The Philips on the photo is an early Philips SACD prototype player made before the SACD disc specification was complete.
Andrew Demery, who was a research scientist at Philips and joined the SACD developing team at Philips and Sony, tells us about this prototype:

"The unknown Philips prototype used to be a part of my kit. It had a very short lifetime. I can't remember if it was given any identifying name or number. It was a fake SACD player, made BEFORE the SACD disc specification was complete.

If you look at the maths, you find:

Stereo CD = 2 (channels) x 16 (bits) x 44100 (samples per second)
Stereo SACD = 2 (channels) x 1 (bit) x 64x44100 (samples per second)
i.e., Stereo SACD = 4 x Stereo CD (in bits per second)

So, to show the concept, a 4x CD-ROM drive was used to play Stereo SACD quality from data CDs.

The chassis again was created by Marantz, but no production player ever had this particular look (they went for the SA-1 style, and lower versions of that: SA-14, etc.).

As for the internals, I think the audio section was again based on the DAC 7, though I can't remember whether this was specially made, or simply used the audio stage of an existing Marantz CD player (e.g., the CD-17 or CD17-KI) coupled to a custom disc-engine (the 4x ROM drive plus decoding electronics). It had balanced XLR outputs to be compatible with the rest of our demonstration gear at that time.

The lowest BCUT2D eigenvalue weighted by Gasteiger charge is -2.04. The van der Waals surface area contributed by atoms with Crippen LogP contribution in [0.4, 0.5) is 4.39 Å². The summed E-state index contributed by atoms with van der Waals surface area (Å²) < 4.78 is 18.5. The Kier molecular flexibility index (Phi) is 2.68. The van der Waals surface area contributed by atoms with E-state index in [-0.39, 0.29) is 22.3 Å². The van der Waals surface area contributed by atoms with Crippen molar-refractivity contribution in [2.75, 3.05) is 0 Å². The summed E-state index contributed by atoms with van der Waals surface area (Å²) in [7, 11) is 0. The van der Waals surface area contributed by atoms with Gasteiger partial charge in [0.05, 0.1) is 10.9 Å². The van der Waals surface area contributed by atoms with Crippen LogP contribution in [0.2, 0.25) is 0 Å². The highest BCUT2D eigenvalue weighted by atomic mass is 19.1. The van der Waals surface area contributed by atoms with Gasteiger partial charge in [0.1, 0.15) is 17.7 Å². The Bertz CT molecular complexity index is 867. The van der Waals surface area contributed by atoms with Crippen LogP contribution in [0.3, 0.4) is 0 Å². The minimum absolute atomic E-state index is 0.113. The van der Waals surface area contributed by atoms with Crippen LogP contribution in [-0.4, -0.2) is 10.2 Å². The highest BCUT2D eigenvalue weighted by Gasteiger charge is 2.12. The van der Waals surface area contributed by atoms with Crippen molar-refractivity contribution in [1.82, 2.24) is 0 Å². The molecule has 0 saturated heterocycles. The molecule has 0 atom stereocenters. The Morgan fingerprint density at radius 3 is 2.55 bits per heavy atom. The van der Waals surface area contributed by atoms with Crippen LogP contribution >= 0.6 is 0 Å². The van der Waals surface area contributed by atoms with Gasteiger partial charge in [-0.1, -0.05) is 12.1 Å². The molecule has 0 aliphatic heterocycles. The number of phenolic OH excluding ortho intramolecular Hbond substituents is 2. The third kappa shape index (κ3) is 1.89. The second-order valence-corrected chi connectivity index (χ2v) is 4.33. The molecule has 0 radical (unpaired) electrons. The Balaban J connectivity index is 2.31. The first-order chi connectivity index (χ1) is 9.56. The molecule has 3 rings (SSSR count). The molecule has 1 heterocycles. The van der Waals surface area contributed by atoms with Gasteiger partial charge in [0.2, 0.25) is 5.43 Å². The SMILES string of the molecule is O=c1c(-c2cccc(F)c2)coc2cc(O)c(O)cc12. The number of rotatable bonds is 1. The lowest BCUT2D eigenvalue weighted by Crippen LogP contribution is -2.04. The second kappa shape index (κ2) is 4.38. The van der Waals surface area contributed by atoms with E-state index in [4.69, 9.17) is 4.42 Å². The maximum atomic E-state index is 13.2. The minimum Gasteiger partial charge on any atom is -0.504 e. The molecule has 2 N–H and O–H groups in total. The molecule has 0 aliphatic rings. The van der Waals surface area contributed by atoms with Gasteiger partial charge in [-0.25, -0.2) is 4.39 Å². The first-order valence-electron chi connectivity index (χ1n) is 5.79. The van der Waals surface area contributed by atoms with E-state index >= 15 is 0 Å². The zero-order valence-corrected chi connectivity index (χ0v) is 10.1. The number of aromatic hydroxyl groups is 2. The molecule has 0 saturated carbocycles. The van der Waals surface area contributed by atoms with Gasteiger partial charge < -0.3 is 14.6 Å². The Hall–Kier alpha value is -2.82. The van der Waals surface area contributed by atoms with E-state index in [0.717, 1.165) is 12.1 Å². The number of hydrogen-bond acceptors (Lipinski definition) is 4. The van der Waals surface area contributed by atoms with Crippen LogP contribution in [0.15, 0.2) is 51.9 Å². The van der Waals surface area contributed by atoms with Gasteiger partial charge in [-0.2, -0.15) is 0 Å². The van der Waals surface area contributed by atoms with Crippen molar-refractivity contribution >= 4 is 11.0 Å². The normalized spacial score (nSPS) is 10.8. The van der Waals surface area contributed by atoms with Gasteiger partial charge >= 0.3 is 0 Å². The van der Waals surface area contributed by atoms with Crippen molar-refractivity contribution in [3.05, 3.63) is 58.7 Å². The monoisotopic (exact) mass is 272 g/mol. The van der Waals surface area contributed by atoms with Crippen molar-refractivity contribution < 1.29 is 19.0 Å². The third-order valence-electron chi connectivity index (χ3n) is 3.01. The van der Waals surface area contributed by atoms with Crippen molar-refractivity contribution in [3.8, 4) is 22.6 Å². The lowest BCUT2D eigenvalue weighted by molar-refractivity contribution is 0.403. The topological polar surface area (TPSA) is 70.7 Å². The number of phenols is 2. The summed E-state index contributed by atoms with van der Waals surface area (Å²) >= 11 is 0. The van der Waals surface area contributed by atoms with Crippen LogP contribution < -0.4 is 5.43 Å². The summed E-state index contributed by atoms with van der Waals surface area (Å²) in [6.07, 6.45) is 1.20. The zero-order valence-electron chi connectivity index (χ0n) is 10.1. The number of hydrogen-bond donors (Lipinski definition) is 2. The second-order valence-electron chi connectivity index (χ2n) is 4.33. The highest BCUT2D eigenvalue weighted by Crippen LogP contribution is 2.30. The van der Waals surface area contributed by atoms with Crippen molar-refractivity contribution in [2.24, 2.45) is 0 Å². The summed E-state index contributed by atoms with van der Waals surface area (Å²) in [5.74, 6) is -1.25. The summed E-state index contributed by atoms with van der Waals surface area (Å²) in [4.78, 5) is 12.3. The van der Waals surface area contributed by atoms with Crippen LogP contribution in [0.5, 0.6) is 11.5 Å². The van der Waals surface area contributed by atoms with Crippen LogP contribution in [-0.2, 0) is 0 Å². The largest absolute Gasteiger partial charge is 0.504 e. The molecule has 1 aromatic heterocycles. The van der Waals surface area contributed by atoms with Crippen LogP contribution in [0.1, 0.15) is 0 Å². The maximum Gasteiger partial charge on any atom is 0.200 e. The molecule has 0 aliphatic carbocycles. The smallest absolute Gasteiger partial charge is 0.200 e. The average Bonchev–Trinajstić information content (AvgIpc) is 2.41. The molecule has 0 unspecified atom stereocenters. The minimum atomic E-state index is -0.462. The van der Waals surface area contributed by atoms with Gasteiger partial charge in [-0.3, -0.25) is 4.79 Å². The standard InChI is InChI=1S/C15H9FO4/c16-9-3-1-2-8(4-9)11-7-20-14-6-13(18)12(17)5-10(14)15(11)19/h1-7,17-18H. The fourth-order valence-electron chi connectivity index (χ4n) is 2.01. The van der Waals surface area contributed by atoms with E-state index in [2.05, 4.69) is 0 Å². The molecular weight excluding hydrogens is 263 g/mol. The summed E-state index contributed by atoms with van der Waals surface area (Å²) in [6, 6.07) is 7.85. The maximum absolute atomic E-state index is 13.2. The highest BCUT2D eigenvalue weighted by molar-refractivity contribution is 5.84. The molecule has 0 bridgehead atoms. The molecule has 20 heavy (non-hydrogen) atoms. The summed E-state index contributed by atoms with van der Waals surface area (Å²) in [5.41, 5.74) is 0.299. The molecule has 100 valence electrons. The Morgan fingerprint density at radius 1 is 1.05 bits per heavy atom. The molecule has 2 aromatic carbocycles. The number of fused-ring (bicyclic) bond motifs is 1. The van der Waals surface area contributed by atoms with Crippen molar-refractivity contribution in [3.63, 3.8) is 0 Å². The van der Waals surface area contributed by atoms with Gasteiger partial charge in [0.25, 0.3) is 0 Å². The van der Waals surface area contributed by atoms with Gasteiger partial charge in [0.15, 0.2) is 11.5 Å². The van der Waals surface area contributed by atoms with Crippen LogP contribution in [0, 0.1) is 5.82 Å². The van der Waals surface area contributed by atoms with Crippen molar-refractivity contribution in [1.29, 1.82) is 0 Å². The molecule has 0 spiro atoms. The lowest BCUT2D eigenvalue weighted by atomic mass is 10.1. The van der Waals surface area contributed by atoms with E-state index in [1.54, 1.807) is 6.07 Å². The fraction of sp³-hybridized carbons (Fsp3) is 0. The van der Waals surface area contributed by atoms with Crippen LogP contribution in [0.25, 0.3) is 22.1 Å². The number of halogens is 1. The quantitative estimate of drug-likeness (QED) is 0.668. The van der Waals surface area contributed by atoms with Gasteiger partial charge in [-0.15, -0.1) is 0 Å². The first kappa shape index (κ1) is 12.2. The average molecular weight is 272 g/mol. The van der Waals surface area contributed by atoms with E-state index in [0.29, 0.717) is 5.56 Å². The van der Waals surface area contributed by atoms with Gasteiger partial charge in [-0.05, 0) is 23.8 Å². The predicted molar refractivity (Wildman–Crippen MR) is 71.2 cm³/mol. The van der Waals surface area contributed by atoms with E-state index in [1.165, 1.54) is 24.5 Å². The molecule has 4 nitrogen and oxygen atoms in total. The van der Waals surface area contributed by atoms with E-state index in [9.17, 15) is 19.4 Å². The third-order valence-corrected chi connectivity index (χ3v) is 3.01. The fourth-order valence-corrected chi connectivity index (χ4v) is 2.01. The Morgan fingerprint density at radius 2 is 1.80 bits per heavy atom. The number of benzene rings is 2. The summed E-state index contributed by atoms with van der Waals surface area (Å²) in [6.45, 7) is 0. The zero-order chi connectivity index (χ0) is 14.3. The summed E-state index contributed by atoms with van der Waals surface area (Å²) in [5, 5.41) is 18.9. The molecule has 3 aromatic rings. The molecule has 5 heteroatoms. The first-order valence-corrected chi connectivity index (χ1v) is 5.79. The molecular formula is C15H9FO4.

Once prototype SACD players appeared, it was no longer required, and I can't remember whether it went into storage at Philips Research Labs., was returned to Philips Consumer Electronics or returned to Marantz --it was a long time ago!

If I had to guess where the photograph is from, I would say the Control Room at Studio 3 in Abbey Road. We were there in February 1998 and had Studio 3 booked for several days. Sony's Ayataka Nishio was in the Control Room demonstrating the difference between DSD, 24/96 PCM, 16/44.1 and 16/44.1 created using SBM-Direct down-conversion from DSD, hence the piece of paper atop the player. The comparisons were done from a prototype Sony DSD hard-disk recorder, not the prototype player (so I have no idea why the paper is on top of the player!). While all this was going on, I was in Studio 3 itself demonstrating some of the earliest M-ch DSD recordings.

SACD was introduced in Japan in May 1999, pre-production players would have been ready some months before launch, so this player filled a gap between 1997 and the end of `98/beginning of `99.

It was a very pretty player, and it was a shame that Marantz never put it into production."